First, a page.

The scientist father of a teenage girl and boy accidentally shrinks his and two other neighborhood teens to the size of insects. Now the teens must fight diminutive dangers as the father searches for them.
When his parents have to go out of town, Dennis stays with Mr. and Mrs. Wilson. The little menace is driving Mr. Wilson crazy, but Dennis is just trying to be helpful. Even to the thief who's arrived in town.
Professor Phillip Brainard, an absent-minded professor, works with his assistant Weebo, trying to create a substance that's a new source of energy and that will save Medfield College where his sweetheart Sara is the president. He has missed his wedding twice, and on the afternoon of his third wedding, Professor Brainard creates flubber, which allows objects to fly through the air. It looks like rubber, so he calls it flubber. This film is based on the 1961 Disney classic, "The Absent-Minded Professor. Written by
During late 1993, when this movie was first announced, Steven Spielberg considered being the executive producer of this film, and have the film released under the Amblin label. But he decided not to go through with it because his only choice for the lead role, Robin Williams, was at the time in a bitter fallout with the Walt Disney Company (see trivia for Aladdin (1992) and refused to be in the film. John Hughes' first choice for the lead role was always Williams. He lined up some other choices including Christopher Lloyd, Jeff Goldblum, John Lithgow and Patrick Stewart. As soon as Williams made peace with the Walt Disney Company, Hughes immediately cast him in the lead. See more »
In movie Prof. Philip is a chemistry teacher but in the starting of the movie when he enters in a wrong class (actually an art class) and starts his lecture, he describes a formula of physics. See more »
An absent minded professor discovers a new type of rubber that can be harnessed as an energy source. However his discovery causes him to miss his wedding and lose his girlfriend. While trying to demonstrate his discovery to Sara Jean to win her back, he gets the attention of mobster Hoenicker who wants the discovery for himself.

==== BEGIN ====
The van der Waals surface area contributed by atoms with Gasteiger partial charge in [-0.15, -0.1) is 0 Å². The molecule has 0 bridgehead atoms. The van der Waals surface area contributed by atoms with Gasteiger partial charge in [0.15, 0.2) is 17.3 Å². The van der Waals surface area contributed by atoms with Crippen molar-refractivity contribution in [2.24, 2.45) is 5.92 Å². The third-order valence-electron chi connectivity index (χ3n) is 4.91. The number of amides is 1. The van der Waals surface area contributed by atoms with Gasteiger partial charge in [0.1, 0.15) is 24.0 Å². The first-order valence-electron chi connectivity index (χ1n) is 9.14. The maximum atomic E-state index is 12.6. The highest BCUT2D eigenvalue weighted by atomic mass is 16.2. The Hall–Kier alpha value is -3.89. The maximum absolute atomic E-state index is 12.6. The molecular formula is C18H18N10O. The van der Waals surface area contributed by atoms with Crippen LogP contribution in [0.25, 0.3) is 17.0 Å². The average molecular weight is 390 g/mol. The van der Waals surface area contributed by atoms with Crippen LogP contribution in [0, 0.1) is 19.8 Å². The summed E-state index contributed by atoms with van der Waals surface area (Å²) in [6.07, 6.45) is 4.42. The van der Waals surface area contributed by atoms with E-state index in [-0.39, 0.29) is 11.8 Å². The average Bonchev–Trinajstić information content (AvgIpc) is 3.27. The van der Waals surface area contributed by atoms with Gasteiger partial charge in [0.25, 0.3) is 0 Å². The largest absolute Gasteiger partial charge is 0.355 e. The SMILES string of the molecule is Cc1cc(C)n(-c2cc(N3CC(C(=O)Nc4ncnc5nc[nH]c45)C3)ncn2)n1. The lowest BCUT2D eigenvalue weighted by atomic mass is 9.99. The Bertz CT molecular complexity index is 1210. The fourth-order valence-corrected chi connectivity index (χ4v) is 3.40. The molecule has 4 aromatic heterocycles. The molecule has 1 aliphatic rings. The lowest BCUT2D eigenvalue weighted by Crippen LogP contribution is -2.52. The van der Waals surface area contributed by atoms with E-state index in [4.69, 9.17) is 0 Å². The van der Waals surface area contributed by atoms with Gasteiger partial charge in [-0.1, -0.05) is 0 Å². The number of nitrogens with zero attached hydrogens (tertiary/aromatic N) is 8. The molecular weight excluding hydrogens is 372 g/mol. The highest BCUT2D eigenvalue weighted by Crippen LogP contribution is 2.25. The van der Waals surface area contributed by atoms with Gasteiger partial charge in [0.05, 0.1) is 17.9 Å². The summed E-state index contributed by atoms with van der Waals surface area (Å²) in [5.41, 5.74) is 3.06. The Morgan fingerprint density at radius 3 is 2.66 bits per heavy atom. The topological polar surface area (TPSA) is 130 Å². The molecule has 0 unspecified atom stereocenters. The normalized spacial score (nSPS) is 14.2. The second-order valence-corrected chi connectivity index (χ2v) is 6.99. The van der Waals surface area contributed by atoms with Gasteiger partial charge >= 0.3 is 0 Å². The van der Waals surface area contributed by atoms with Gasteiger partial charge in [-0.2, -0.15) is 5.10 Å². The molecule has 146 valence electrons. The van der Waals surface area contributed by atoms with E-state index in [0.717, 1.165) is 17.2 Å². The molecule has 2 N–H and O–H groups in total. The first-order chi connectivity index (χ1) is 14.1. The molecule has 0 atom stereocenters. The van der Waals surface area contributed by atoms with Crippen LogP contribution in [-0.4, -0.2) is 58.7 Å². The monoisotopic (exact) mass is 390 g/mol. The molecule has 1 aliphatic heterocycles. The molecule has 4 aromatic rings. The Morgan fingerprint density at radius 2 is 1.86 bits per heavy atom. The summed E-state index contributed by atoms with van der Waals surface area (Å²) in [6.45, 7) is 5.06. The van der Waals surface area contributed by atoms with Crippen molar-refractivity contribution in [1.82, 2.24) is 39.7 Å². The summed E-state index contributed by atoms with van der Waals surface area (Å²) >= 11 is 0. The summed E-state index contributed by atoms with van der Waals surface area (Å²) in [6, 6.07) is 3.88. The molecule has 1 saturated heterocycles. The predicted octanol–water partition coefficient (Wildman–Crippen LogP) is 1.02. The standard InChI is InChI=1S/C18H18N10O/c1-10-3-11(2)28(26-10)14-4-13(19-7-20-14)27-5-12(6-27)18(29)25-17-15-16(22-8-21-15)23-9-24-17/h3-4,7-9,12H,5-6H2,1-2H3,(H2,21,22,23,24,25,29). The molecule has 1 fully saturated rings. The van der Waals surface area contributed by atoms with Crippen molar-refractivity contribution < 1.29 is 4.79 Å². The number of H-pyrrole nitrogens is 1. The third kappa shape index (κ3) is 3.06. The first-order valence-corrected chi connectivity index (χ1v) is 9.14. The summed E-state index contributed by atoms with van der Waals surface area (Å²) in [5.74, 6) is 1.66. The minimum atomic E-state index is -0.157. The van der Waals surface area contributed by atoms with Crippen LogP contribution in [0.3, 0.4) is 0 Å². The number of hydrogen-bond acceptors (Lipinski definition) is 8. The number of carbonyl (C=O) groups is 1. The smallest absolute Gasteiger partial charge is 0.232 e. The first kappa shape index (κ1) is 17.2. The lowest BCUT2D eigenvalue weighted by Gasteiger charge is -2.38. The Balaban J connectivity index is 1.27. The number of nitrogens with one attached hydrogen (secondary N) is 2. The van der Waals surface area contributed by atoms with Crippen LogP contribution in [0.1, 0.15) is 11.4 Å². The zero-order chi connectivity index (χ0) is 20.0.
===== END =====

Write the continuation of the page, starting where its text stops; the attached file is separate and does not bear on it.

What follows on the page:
The story here is unimportant - it's all a bit daft and if you look too closely at it, it all falls apart. For example - the professor has created a flying robot that has full intelligence and character but yet he hasn't made any money for himself or his college!, is the flubber alive or not? etc. But really it's all about the set pieces and the jokes. As such it falls down a little - it's good for kids but there's nothing in the crude slapstick for adults. Jokes include the usual "people getting hit in the head" style humour.
Williams character is not funny at all - a bit of a weakness in a comedy lead. In fact his forgetfulness is just stupid at times and doesn't have any charm to cover it. The funniest bits actually revolve around McDonald's Wilson - he doesn't get good lines but he has lots of incidental laughs. Ted Levine and Clancy Brown have both done better than this and are limited to comedy thugs - although both were probably glad to be in a big movie. Other well known faces include Raymond J. Barry and Wil Wheaton, although these are also underused. It's not really a movie about performances but I think it's still important.
The best characters are Weebo and the flubber. Weebo is quite funny and actually has a deep character - she's the secretary in love with her boss type - she also creates a strangely moving scene. The flubber is good - best in one big musical number halfway through and I wonder if they could have had more imaginative scenes with it as a character rather than just a bouncy ball.
Overall it's a kids film - don't expect anything more than that.
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